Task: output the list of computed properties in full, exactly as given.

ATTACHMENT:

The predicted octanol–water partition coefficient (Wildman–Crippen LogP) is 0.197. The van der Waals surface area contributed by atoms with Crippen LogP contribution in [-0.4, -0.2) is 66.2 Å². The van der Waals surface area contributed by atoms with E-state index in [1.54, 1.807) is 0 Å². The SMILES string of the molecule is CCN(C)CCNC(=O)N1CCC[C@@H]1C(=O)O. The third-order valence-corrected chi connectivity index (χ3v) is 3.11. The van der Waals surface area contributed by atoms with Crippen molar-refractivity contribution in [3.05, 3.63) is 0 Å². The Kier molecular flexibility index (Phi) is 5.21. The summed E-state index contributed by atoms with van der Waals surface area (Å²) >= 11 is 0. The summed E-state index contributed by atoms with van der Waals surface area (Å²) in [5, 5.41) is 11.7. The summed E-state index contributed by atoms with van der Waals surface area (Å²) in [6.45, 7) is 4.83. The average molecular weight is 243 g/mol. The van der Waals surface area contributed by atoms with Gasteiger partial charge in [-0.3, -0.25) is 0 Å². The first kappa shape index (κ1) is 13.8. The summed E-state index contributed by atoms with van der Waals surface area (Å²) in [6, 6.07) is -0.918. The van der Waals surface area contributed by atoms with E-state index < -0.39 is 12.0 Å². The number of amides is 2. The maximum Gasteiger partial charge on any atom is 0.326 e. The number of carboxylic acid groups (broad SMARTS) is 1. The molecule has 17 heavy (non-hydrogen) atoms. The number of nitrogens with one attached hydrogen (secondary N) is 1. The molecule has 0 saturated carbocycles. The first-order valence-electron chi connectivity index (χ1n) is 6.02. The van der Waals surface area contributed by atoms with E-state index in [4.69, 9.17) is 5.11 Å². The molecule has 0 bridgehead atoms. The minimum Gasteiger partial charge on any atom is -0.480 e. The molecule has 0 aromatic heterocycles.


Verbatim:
The predicted octanol–water partition coefficient (Wildman–Crippen LogP) is 0.197. The van der Waals surface area contributed by atoms with Crippen LogP contribution in [-0.4, -0.2) is 66.2 Å². The van der Waals surface area contributed by atoms with E-state index in [1.54, 1.807) is 0 Å². The SMILES string of the molecule is CCN(C)CCNC(=O)N1CCC[C@@H]1C(=O)O. The third-order valence-corrected chi connectivity index (χ3v) is 3.11. The van der Waals surface area contributed by atoms with Crippen molar-refractivity contribution in [3.05, 3.63) is 0 Å². The Kier molecular flexibility index (Phi) is 5.21. The summed E-state index contributed by atoms with van der Waals surface area (Å²) >= 11 is 0. The summed E-state index contributed by atoms with van der Waals surface area (Å²) in [5, 5.41) is 11.7. The summed E-state index contributed by atoms with van der Waals surface area (Å²) in [6.45, 7) is 4.83. The average molecular weight is 243 g/mol. The van der Waals surface area contributed by atoms with Gasteiger partial charge in [-0.3, -0.25) is 0 Å². The first kappa shape index (κ1) is 13.8. The summed E-state index contributed by atoms with van der Waals surface area (Å²) in [6, 6.07) is -0.918. The van der Waals surface area contributed by atoms with E-state index < -0.39 is 12.0 Å². The number of amides is 2. The maximum Gasteiger partial charge on any atom is 0.326 e. The number of carboxylic acid groups (broad SMARTS) is 1. The molecule has 17 heavy (non-hydrogen) atoms. The number of nitrogens with one attached hydrogen (secondary N) is 1. The molecule has 0 saturated carbocycles. The first-order valence-electron chi connectivity index (χ1n) is 6.02. The van der Waals surface area contributed by atoms with E-state index in [4.69, 9.17) is 5.11 Å². The molecule has 0 bridgehead atoms. The minimum Gasteiger partial charge on any atom is -0.480 e. The molecule has 0 aromatic heterocycles.